Children can be seen accompanying their parents in strollers through the smoke filled casinos at all hours of the day and night. Time doesn’t flow right in Vegas, which adults seem to be perfectly comfortable with but this fact wreaks havoc on children. Our first night in Vegas we ate at the Rainforest Cafe, a family restaurant chain where diners eat in an elaborately decorated animatronic jungle. It’s a fun gimmick, and I’m essentially a giant child so I love it. As you’d imagine, it’s a popular destination for families with children of all ages, so while we were there I saw at least a dozen children under the age of twelve. It was sometime while we were waiting for our dinner to come out that I realized it was ten thirty at night. Many of the children looked exhausted, and the youngest ones were crying having not yet eaten. Walking The Strip close to midnight we saw numerous children in strollers and wagons gawking at the high heeled police women – who inexplicably lost every part of their uniforms save their hats and handcuffs – soliciting passing men to take pictures with them.
On our last day we decided to have a somewhat swanky lunch at the cafe attached to the botanical garden in the Bellagio, and were seated next to a baby barking happy screams. This kind of thing has never bothered either my wife or myself, so we were fine with it. Truth be told, this was a super cute baby of about nine months and was very clearly enjoying hearing the sound of his own voice. The mother and father looked financially well off. Dad wore those shiny dress pants that have come in style the last few years, along with an immaculate dress shirt and shoes to match, designer sunglasses hooked into his shirt neck. Mom looked like she’d spent the Vogue-ideal time in a tanning booth, blond hair combed and styled perfectly into rows, designer dress and shoes. Dad was trying his best to keep his son quiet, even leaving the restaurant to try and walk it out of him. Mom looked exhausted; she’d clearly had enough. I don’t fault any of these people. I certainly don’t fault the baby for babying, and I’ve been there with my own son so I feel for these parents. As I watched them struggle it became obvious what was happening. Mom and Dad were frequent Vegas visitors, but this was the first time they came since baby showed up. They probably thought, “Of course we’ll take our annual trip to Vegas! We’ll just bring the baby along.” They either didn’t think it through or they believed the hype, having seen so many other babies in Vegas. Clearly, things were not going well for them. Having a kid changes things, and I hope they accept that fact quickly, for the sake of their mental health.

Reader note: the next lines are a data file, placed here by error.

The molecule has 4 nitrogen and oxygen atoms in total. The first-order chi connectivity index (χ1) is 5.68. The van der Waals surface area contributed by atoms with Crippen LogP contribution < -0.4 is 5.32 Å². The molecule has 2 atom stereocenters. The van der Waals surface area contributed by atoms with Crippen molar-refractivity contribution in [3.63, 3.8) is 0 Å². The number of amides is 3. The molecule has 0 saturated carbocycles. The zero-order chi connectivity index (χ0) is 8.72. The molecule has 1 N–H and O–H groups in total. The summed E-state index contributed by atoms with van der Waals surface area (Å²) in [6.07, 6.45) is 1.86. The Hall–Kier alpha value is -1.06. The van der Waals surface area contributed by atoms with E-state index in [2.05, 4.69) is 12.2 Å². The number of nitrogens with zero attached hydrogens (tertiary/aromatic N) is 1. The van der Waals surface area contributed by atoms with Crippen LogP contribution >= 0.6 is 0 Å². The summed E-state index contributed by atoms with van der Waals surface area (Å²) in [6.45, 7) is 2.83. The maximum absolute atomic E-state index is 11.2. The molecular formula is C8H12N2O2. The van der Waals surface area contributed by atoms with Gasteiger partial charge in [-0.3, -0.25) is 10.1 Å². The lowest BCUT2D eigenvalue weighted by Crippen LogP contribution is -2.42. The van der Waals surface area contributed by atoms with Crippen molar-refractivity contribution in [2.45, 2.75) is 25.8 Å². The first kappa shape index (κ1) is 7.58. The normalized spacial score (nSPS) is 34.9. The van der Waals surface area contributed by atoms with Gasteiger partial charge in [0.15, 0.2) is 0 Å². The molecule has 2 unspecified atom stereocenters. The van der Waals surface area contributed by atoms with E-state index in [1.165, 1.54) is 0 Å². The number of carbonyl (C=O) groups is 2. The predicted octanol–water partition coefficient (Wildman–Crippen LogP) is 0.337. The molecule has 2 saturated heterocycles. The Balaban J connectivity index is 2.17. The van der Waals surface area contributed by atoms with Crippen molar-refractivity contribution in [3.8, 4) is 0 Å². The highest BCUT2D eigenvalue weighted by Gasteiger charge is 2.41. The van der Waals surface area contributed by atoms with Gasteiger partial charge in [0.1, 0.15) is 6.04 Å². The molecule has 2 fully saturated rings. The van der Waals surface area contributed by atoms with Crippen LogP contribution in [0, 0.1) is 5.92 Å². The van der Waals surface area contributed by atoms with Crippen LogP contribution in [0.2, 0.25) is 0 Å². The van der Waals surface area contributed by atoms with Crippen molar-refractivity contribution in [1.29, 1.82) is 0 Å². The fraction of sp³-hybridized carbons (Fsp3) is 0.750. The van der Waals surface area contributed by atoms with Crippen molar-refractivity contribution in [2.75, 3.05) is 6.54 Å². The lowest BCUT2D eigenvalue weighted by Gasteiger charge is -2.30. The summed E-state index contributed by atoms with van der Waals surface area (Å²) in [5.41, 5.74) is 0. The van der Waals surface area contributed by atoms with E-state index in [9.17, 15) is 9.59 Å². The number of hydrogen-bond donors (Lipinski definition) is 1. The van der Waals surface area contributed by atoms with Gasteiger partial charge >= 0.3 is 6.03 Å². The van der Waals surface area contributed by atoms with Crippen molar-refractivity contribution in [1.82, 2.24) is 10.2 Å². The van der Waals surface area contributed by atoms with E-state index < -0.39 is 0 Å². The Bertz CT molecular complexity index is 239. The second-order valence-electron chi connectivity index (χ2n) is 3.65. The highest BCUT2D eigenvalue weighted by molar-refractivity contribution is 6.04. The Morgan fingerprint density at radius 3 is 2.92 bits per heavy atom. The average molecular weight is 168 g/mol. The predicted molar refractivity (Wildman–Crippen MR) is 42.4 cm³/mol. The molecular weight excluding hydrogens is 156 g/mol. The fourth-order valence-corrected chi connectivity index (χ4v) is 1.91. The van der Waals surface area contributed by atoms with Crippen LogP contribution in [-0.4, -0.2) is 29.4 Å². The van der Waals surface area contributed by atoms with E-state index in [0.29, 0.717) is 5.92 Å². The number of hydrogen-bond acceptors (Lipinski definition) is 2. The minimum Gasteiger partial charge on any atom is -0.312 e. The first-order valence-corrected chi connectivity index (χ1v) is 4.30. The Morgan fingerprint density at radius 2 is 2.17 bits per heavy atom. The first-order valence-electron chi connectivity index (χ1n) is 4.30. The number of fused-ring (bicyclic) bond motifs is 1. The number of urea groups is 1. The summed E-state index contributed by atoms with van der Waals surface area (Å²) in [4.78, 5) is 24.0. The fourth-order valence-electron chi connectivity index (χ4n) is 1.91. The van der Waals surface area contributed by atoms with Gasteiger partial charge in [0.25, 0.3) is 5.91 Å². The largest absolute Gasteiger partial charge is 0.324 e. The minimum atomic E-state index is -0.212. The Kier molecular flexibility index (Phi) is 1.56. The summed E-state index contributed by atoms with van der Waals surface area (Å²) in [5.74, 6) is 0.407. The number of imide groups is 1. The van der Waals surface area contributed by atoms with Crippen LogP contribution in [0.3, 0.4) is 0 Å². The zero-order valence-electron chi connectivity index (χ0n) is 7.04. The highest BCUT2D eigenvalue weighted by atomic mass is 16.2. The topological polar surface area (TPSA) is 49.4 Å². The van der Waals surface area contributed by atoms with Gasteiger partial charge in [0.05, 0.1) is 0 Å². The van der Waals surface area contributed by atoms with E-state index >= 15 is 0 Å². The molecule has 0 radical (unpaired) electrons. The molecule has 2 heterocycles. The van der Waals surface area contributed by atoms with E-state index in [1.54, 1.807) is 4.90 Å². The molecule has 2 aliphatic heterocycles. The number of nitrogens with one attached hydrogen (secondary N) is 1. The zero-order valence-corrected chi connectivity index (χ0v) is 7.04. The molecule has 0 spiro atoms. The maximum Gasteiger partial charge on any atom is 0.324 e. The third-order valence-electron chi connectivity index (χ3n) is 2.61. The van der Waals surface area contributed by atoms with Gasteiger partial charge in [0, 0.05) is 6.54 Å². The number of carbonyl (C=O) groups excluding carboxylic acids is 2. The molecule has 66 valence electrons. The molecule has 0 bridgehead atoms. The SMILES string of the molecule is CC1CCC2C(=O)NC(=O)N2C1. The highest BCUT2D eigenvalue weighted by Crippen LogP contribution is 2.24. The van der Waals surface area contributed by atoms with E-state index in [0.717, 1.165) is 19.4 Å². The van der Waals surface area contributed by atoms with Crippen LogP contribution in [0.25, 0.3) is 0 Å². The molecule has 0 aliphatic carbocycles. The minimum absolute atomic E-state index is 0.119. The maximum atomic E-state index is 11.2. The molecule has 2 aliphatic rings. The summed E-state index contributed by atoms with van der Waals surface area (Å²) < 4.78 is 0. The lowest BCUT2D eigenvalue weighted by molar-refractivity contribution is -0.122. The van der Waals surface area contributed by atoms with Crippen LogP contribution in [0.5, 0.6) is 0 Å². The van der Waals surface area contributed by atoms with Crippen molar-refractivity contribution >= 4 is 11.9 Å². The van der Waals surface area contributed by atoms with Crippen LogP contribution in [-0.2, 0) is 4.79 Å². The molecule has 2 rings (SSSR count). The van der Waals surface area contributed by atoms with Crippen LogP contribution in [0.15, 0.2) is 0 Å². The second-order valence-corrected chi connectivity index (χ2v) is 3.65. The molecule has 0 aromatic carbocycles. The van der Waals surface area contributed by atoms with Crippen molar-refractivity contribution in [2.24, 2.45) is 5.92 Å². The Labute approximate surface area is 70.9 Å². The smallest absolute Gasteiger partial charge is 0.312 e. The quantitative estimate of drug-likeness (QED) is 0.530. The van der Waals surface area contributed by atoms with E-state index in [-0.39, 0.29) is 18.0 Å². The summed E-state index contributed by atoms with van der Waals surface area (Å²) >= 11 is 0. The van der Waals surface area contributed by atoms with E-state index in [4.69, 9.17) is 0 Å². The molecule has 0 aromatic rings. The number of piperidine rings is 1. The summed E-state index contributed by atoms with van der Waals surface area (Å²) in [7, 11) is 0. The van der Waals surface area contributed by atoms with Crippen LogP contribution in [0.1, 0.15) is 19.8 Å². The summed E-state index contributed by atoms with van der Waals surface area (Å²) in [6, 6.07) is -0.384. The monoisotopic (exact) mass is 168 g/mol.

Las Vegas is a place of pluses and minuses. It is a place where citizens of the world come together to collectively buy into the Hollywood dream of a place while ignoring the fact that they are walking daily through a veritable river of shit. Vegas is an exhausting experience in every way. It physically drains you due to the extreme amount of walking necessary to see various sights, and it is psychologically exhausting just being around so much stimulus.
Everyone can find their own Las Vegas. For some it’s the gambling. For others it’s living the high life for a little while. For my wife and I it was the shows, the art galleries, and the related art books we came home with. In retrospect I realize that our Vegas is a remarkably nerdy Vegas. Perhaps that is the real truth of Las Vegas; it is a place that is whatever we want it to be.
But really, I think it’s just a place run on money, sex, and alcohol. So essentially it’s the only place where Americans are honest about who we are.
Dr. Andrew Porwitzky is a scientist and freelance writer living in Albuquerque, New Mexico. He is the author of numerous works of fiction, scientific articles, and essays.